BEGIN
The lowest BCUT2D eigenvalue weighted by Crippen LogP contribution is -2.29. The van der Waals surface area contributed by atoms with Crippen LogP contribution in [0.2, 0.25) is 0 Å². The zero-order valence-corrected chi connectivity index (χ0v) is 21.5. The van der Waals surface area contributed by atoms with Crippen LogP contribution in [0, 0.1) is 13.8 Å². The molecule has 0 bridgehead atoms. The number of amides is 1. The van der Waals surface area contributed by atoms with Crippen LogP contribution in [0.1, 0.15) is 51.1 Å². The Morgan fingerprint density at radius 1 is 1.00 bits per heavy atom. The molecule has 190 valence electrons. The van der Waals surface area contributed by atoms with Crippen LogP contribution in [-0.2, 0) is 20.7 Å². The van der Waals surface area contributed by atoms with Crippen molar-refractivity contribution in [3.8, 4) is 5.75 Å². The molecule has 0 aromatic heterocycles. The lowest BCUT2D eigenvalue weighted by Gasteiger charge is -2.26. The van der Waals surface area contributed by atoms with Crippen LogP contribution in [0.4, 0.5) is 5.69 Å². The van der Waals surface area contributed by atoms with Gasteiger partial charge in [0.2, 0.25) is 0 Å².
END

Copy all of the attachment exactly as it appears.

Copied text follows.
The lowest BCUT2D eigenvalue weighted by Crippen LogP contribution is -2.29. The van der Waals surface area contributed by atoms with Crippen LogP contribution in [0.2, 0.25) is 0 Å². The zero-order valence-corrected chi connectivity index (χ0v) is 21.5. The van der Waals surface area contributed by atoms with Crippen LogP contribution in [0, 0.1) is 13.8 Å². The molecule has 0 bridgehead atoms. The number of amides is 1. The van der Waals surface area contributed by atoms with Crippen LogP contribution in [0.1, 0.15) is 51.1 Å². The Morgan fingerprint density at radius 1 is 1.00 bits per heavy atom. The molecule has 190 valence electrons. The van der Waals surface area contributed by atoms with Crippen LogP contribution in [-0.2, 0) is 20.7 Å². The van der Waals surface area contributed by atoms with Crippen molar-refractivity contribution in [3.8, 4) is 5.75 Å². The molecule has 0 aromatic heterocycles. The lowest BCUT2D eigenvalue weighted by Gasteiger charge is -2.26. The van der Waals surface area contributed by atoms with Crippen LogP contribution in [0.4, 0.5) is 5.69 Å². The van der Waals surface area contributed by atoms with Gasteiger partial charge in [0.2, 0.25) is 0 Å².